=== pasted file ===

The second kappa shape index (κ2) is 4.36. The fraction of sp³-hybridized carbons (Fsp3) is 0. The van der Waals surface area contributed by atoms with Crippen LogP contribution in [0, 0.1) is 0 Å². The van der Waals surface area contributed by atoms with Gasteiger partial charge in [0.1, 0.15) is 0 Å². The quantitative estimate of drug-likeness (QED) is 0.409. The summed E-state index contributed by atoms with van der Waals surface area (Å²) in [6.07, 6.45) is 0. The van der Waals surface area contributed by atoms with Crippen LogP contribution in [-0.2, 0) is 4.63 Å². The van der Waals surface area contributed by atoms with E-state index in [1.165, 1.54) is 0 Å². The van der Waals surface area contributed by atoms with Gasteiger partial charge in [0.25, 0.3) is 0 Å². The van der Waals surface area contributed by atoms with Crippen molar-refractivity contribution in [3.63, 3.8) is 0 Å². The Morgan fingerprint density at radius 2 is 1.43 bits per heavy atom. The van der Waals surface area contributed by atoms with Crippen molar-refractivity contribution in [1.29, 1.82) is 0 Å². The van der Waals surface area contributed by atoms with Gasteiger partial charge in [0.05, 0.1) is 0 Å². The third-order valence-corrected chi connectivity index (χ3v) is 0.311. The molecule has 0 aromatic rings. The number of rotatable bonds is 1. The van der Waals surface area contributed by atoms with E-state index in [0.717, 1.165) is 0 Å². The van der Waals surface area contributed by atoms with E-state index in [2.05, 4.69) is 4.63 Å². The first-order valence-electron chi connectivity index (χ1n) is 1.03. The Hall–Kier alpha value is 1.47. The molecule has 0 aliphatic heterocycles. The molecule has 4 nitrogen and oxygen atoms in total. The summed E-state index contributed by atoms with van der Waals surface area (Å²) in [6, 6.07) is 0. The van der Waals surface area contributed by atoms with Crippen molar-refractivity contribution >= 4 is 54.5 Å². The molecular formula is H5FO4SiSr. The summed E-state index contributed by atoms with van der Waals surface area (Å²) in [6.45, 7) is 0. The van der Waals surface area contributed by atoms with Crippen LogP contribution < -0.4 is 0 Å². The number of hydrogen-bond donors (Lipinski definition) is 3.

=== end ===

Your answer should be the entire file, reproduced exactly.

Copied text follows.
The second kappa shape index (κ2) is 4.36. The fraction of sp³-hybridized carbons (Fsp3) is 0. The van der Waals surface area contributed by atoms with Crippen LogP contribution in [0, 0.1) is 0 Å². The van der Waals surface area contributed by atoms with Gasteiger partial charge in [0.1, 0.15) is 0 Å². The quantitative estimate of drug-likeness (QED) is 0.409. The summed E-state index contributed by atoms with van der Waals surface area (Å²) in [6.07, 6.45) is 0. The van der Waals surface area contributed by atoms with Crippen LogP contribution in [-0.2, 0) is 4.63 Å². The van der Waals surface area contributed by atoms with E-state index in [1.165, 1.54) is 0 Å². The van der Waals surface area contributed by atoms with Gasteiger partial charge in [0.25, 0.3) is 0 Å². The van der Waals surface area contributed by atoms with Crippen molar-refractivity contribution in [3.63, 3.8) is 0 Å². The Morgan fingerprint density at radius 2 is 1.43 bits per heavy atom. The van der Waals surface area contributed by atoms with Crippen molar-refractivity contribution in [1.29, 1.82) is 0 Å². The van der Waals surface area contributed by atoms with Gasteiger partial charge in [0.05, 0.1) is 0 Å². The third-order valence-corrected chi connectivity index (χ3v) is 0.311. The molecule has 0 aromatic rings. The number of rotatable bonds is 1. The van der Waals surface area contributed by atoms with E-state index in [0.717, 1.165) is 0 Å². The van der Waals surface area contributed by atoms with E-state index in [2.05, 4.69) is 4.63 Å². The first-order valence-electron chi connectivity index (χ1n) is 1.03. The Hall–Kier alpha value is 1.47. The molecule has 0 aliphatic heterocycles. The molecule has 4 nitrogen and oxygen atoms in total. The summed E-state index contributed by atoms with van der Waals surface area (Å²) in [6, 6.07) is 0. The van der Waals surface area contributed by atoms with Crippen molar-refractivity contribution >= 4 is 54.5 Å². The molecular formula is H5FO4SiSr. The summed E-state index contributed by atoms with van der Waals surface area (Å²) in [6.45, 7) is 0. The van der Waals surface area contributed by atoms with Crippen LogP contribution < -0.4 is 0 Å². The number of hydrogen-bond donors (Lipinski definition) is 3.